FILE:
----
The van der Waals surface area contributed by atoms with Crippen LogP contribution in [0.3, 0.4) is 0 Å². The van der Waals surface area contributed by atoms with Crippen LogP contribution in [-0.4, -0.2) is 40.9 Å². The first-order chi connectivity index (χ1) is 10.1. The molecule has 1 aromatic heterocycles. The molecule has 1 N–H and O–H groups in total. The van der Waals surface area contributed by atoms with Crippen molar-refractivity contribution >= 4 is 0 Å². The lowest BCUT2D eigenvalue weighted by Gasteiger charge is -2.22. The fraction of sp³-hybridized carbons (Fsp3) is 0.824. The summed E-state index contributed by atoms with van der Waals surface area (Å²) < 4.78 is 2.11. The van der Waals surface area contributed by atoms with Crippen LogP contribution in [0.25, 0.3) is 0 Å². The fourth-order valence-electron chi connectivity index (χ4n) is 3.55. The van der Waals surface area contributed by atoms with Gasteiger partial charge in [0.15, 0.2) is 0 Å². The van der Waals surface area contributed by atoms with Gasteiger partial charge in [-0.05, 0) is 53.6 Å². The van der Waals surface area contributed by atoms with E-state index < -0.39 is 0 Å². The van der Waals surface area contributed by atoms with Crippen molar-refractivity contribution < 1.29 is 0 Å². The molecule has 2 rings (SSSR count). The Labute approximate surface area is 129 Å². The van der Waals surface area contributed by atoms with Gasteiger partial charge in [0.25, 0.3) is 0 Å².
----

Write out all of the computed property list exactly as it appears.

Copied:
The van der Waals surface area contributed by atoms with Crippen LogP contribution in [0.3, 0.4) is 0 Å². The van der Waals surface area contributed by atoms with Crippen LogP contribution in [-0.4, -0.2) is 40.9 Å². The first-order chi connectivity index (χ1) is 10.1. The molecule has 1 aromatic heterocycles. The molecule has 1 N–H and O–H groups in total. The van der Waals surface area contributed by atoms with Crippen molar-refractivity contribution >= 4 is 0 Å². The lowest BCUT2D eigenvalue weighted by Gasteiger charge is -2.22. The fraction of sp³-hybridized carbons (Fsp3) is 0.824. The summed E-state index contributed by atoms with van der Waals surface area (Å²) < 4.78 is 2.11. The van der Waals surface area contributed by atoms with Crippen LogP contribution in [0.25, 0.3) is 0 Å². The fourth-order valence-electron chi connectivity index (χ4n) is 3.55. The van der Waals surface area contributed by atoms with Gasteiger partial charge in [0.15, 0.2) is 0 Å². The van der Waals surface area contributed by atoms with Gasteiger partial charge in [-0.05, 0) is 53.6 Å². The van der Waals surface area contributed by atoms with E-state index < -0.39 is 0 Å². The van der Waals surface area contributed by atoms with Crippen molar-refractivity contribution < 1.29 is 0 Å². The molecule has 2 rings (SSSR count). The Labute approximate surface area is 129 Å². The van der Waals surface area contributed by atoms with Gasteiger partial charge in [0.25, 0.3) is 0 Å².